14 Assisted Living Communities near Indianapolis

In the Indianapolis area, we found 14 Assisted Living Properties you might love.

Elmcroft of Fort Harrison

$3,205/month Not Yet Rated
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8025 Doubleday Dr, Indianapolis, IN
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Suite  ·  Studio  ·  One Bedroom
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Assisted Living  ·  Respite Care

Oasis At 30th

Estimated $3,517/month
7
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5651 E 30TH STREET, Indianapolis, IN
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Suite  ·  Studio  ·  One Bedroom
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Assisted Living  ·  Memory Care

Crestwood Village South Apartments

Estimated $4,093/month
8
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8809 MADISON AVENUE, Indianapolis, IN
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Suite  ·  Studio  ·  One Bedroom
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Assisted Living  ·  Memory Care

Rosewalk

Estimated $3,691/month
30
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1301 N Ritter Ave, Indianapolis, IN
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Suite  ·  Studio  ·  One Bedroom
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Assisted Living  ·  Continuing Care Retirement Community(CCRC)  ·  Memory Care  ·  Skilled Nursing Facility

Kesslerwood Place

Estimated $4,198/month
6
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5011 KESSLER BLVD E, Indianapolis, IN
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Suite  ·  Studio  ·  One Bedroom
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Assisted Living  ·  Memory Care

Robin Run

Estimated $3,489/month
32
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5354 W 62ND STREET, Indianapolis, IN
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Suite  ·  Studio  ·  One Bedroom
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Assisted Living  ·  Memory Care

Rosegate

Estimated $3,968/month
40
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7525 Rosegate Drive, Indianapolis, IN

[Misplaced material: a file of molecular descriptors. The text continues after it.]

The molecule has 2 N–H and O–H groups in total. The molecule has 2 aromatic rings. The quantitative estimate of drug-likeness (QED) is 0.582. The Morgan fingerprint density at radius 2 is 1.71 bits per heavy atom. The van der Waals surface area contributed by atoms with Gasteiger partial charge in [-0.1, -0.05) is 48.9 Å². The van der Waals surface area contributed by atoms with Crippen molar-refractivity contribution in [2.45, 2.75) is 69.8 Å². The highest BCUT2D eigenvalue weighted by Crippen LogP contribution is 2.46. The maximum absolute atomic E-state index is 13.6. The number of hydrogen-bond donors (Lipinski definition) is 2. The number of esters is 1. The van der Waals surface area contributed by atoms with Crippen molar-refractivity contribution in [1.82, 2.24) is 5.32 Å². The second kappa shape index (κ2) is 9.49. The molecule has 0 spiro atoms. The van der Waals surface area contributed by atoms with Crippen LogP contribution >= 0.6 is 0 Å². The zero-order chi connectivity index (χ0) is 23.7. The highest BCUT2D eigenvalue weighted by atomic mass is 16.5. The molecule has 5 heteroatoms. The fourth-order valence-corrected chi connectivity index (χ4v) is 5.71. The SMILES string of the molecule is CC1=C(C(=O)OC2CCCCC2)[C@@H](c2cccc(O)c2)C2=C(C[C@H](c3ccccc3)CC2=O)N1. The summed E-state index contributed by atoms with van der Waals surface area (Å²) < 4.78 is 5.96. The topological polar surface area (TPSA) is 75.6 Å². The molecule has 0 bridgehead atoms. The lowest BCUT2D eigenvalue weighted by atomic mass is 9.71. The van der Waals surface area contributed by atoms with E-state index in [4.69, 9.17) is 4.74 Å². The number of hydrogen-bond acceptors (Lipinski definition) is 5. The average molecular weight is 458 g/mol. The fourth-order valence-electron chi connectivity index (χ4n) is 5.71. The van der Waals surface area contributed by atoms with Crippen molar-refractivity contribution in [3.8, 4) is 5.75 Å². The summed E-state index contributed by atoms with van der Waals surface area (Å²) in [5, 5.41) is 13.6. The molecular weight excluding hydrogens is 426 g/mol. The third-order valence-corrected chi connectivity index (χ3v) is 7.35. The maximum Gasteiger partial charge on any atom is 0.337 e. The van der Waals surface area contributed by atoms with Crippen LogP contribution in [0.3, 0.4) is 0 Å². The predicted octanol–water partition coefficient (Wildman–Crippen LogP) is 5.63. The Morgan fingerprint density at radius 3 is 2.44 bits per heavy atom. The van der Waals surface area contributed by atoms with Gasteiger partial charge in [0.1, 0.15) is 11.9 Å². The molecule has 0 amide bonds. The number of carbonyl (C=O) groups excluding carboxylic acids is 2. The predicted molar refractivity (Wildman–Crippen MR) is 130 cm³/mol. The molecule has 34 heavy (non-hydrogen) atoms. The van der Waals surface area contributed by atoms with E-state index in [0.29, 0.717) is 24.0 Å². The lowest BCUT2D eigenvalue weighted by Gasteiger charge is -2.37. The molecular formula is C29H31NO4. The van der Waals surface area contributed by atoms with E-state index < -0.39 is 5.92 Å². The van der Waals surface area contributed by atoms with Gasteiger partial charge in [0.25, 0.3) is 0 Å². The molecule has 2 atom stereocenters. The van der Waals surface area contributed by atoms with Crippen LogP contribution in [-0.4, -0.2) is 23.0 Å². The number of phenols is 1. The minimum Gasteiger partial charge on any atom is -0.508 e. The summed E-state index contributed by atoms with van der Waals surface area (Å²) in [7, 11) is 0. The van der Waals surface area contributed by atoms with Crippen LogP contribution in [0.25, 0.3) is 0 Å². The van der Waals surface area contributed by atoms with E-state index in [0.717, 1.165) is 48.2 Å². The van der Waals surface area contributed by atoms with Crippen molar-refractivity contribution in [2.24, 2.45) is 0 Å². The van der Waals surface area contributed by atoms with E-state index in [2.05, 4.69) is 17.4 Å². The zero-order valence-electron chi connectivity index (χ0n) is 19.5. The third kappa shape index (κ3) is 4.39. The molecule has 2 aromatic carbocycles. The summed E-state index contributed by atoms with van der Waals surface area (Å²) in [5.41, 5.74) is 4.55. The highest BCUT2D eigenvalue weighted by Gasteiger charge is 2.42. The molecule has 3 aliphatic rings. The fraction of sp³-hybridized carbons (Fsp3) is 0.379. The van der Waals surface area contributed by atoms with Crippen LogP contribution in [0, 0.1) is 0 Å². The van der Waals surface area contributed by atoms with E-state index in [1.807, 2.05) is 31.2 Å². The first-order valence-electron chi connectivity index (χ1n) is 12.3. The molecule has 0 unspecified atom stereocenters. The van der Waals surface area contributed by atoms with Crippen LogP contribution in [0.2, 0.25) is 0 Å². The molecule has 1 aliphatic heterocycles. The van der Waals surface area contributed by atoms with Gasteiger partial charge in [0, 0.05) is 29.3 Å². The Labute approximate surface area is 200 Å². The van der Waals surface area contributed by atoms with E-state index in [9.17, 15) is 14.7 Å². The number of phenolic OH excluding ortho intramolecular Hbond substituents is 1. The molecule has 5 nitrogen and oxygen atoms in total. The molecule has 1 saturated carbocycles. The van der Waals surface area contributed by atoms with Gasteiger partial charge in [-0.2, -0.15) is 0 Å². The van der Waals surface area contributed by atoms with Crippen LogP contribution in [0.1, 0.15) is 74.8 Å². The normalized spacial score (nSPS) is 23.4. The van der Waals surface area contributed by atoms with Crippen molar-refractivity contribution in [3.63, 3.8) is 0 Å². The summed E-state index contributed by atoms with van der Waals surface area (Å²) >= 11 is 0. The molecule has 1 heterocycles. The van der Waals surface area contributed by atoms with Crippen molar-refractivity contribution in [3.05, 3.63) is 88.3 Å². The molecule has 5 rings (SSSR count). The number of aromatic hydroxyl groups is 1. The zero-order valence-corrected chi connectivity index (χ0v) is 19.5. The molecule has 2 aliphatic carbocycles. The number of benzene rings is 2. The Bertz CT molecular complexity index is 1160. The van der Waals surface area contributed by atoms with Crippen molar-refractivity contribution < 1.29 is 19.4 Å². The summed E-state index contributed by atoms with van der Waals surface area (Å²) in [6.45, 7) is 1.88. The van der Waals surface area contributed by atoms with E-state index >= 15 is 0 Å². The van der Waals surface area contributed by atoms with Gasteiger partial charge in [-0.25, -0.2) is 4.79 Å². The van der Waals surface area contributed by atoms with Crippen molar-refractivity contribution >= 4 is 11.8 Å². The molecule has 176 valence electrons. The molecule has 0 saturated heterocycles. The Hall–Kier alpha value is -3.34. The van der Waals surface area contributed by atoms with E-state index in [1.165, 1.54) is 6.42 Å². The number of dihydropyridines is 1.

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Suite  ·  Studio  ·  One Bedroom
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Assisted Living  ·  Independent Living  ·  Continuing Care Retirement Community(CCRC)  ·  Memory Care  ·  Skilled Nursing Facility

Traditions At Solana

Estimated $3,923/month
49
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7721 Battery Pointe Way, Indianapolis, IN
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Suite  ·  Studio  ·  One Bedroom
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Assisted Living  ·  Independent Living  ·  Memory Care

Marquette Senior Living

Estimated $3,020/month
11
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8140 Township Line Road, Indianapolis, IN
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Suite  ·  Studio  ·  One Bedroom
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Assisted Living  ·  Independent Living  ·  Memory Care  ·  Skilled Nursing Facility
At Marquette, you have true peace of mind. Since 1981, we’ve offered seniors a relaxed, comfortable community with exceptional services and amenitie

Summit Place West

Estimated $3,458/month Not Yet Rated
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55 N. Mission Drive, Indianapolis, IN
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Suite  ·  Studio  ·  One Bedroom
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Assisted Living  ·  Independent Living  ·  Hospice Agency

Crownpointe Of Indianapolis

Estimated $3,462/month Not Yet Rated
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7365 E 16TH ST, Indianapolis, IN
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Suite  ·  Studio  ·  One Bedroom